Islamic fanaticism is casting a dark shadow over Easter celebrations this year in Pakistan. The country’s Christian community has already received threats and warnings against celebrating the occasion. Now sources in Sarghoda District in Punjab tell AsiaNews that someone tore down Easter signs and decorations at the Eidgah Christian colony. The unknown attackers also threw black paint on the community’s sacred images and made threats against those present, warning them not to continue in their preparations.

When residents turned to the local police to file a report, no one at the station would do it. Instead, they told the complainants to leave.

With courage and determination, some of the faithful put back the signs and images. However, once again, in the evening of Palm Sunday, fanatics came back for another raid. This time, they threw away the images and threatened punitive reprisals against the Christian colony.

Yasir Masih, a local resident, spoke to AsiaNews about the situation. “For years, colony residents have come together to prepare Holy Week,” he said. Equally, “for years, we have been threatened. Even though we reported it to the authorities, they didn’t take it seriously. This year, they [the fanatics] have come to our streets and threatened us. We are not safe, and we are scared.”

The Masihi Foundation, a humanitarian organisation, condemned the threats and has filed a writ this morning with the Lahore High Court, demanding protection for the Eidgah Christian Colony, and more generally for Christians in Punjab. More specifically, it has called on the authorities to enforce the residents’ right to freedom of religion.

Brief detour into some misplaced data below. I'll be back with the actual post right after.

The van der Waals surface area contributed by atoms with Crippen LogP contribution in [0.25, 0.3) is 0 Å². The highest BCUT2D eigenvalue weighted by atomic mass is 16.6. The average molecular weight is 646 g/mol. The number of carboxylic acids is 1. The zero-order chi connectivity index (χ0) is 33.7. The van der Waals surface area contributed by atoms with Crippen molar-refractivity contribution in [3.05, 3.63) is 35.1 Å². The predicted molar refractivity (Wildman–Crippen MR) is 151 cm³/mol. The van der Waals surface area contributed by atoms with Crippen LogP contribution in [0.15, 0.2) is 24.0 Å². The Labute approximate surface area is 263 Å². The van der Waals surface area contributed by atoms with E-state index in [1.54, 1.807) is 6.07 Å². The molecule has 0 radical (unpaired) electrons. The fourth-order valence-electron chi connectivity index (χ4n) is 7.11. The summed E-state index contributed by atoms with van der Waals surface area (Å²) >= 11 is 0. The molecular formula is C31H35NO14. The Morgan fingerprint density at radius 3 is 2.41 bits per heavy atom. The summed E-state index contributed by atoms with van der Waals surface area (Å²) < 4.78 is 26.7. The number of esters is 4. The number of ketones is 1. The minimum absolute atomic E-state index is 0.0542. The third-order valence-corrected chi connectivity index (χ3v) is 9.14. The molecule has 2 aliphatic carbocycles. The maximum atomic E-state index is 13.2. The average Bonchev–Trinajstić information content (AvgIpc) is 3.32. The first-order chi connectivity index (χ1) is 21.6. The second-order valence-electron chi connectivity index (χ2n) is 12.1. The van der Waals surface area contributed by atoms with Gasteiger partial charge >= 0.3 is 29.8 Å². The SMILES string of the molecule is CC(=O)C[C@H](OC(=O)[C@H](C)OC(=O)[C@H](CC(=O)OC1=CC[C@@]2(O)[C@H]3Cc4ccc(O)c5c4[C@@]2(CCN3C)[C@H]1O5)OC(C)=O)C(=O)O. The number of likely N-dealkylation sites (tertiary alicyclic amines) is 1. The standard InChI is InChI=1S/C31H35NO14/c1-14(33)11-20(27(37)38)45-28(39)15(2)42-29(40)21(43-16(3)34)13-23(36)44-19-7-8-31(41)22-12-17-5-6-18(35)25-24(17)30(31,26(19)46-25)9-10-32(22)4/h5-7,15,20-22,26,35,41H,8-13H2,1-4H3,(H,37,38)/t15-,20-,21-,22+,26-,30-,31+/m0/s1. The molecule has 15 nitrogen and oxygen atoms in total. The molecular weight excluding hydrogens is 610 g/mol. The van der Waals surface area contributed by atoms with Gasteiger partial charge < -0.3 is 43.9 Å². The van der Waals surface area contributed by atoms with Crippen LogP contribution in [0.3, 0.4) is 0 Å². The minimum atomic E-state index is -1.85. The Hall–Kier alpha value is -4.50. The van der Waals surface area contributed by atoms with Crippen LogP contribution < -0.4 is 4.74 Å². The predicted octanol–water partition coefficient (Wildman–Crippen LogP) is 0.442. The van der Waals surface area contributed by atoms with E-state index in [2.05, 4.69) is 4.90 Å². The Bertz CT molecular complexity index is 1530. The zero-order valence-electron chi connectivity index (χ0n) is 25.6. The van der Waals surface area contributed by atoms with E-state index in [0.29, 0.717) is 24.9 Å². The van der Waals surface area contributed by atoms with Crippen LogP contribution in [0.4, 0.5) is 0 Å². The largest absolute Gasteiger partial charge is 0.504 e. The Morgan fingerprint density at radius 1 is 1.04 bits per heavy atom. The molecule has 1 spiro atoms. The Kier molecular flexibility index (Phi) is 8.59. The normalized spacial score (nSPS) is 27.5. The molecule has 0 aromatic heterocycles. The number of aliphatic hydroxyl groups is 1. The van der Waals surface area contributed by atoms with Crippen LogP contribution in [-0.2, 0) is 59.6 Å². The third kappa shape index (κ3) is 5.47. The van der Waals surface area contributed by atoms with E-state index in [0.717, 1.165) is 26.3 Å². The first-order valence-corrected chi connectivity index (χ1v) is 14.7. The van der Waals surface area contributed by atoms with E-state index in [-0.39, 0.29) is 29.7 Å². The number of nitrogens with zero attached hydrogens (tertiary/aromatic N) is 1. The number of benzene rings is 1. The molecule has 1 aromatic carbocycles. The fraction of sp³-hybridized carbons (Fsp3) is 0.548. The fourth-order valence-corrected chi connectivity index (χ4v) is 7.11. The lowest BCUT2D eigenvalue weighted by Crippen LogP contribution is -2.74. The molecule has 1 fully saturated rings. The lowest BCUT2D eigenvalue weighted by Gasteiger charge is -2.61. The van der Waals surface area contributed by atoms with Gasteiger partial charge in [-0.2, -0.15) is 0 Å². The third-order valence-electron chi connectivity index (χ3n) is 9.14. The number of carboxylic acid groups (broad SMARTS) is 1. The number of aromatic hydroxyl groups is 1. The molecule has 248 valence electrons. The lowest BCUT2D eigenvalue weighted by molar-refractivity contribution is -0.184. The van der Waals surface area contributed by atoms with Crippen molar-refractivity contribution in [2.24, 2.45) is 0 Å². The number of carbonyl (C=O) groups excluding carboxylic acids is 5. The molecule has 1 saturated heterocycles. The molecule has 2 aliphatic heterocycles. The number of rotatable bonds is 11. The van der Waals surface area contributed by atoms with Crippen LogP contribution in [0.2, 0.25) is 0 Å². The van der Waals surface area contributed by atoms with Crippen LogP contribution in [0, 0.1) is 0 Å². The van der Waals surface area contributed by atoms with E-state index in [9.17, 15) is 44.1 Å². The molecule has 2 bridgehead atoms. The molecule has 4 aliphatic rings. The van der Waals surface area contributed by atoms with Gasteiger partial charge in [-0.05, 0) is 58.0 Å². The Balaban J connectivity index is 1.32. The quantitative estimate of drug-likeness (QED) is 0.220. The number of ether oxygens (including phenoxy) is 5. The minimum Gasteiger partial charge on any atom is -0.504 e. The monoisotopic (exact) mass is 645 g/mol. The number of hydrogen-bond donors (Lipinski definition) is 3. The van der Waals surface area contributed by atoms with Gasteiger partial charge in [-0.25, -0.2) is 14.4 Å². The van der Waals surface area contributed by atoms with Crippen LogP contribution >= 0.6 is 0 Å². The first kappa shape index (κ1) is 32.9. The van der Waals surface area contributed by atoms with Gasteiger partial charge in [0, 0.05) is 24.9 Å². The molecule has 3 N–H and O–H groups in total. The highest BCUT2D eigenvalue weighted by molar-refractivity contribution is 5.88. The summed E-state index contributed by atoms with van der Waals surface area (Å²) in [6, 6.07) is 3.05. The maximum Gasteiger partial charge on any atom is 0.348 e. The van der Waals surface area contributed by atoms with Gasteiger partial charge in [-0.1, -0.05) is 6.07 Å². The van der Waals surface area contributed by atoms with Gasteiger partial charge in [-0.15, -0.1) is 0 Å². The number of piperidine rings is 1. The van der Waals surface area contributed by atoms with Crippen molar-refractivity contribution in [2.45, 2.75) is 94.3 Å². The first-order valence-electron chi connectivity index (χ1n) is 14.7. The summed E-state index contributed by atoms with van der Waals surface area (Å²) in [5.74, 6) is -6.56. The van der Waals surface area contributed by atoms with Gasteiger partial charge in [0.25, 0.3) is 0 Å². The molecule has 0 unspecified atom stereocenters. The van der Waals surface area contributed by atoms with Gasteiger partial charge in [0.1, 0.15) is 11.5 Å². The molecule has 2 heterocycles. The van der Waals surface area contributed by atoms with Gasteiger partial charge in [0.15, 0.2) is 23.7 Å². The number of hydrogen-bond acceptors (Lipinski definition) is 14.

“Christians live Holy Week in terror,” said Fr John Gill, a priest in Sargodha. “The state has failed to provide them security.”

For him, the Punjab has become a hub of violence against minorities. “We urge the authorities to take immediate action to put an end to the senseless violence.”

– asianews

Sudan bombs Churches and forces its Christians out

 

Sudan, April 03, 2012: Thousands of Christians stripped of their citizenship are now being forced out of Sudan in the wake of the South’s secession back in January 2011.

Christians have until April 8 to either leave the Islamic northern state, or be treated as foreigners under a regime that is openly hostile to non-Arabs and non-Muslims. To date, Sudanese Armed Forces have destroyed 10 churches.

Christians remaining in Sudan after the April deadline may face increased persecution, or forced repatriation; in either case, thousands of refugees to South Sudan will surely trigger a humanitarian crisis.

The Sudanese ultimatum comes as the new state of South Sudan struggles with a food shortage caused by a drought that has ruined its crops. The UN World Food Program estimates that as many as five million people in South Sudan will suffer from malnutrition this year.

Further, South Sudan’s resources are already being strained by the arrival of refugees from South Kordofan and the Blue Nile where 185,000 have already fled the latest genocidal campaign of a dictator demanding a purely Arab Islamic state.

“Despite the end of the long civil war and independence of South Sudan, Christians in both nations continue to suffer grievously,” said Dr. Patrick Sookhdeo, International Director of Barnabas Aid. “South Sudan is taking the strain as hundreds of thousands of people flee from President Omar al-Bashir’s ongoing brutal campaign to Islamize and Arabize Sudan completely. Our brothers and sisters need our help and prayers as they are forced to leave their homes and rebuild their lives elsewhere.”

After earlier denying that it had bombed civilians, last week Sudanese aerial strikes targeted church buildings and schools in Kauda, South Kordofan state. Antonov aircraft dropped bombs on homes and livestock near churches and schools in an “ethnic cleansing” campaign against non-Arab peoples in Sudan’s multi-ethnic state. As a result, the churches are holding worship services early in the morning and late at night to avoid these aireal attacks.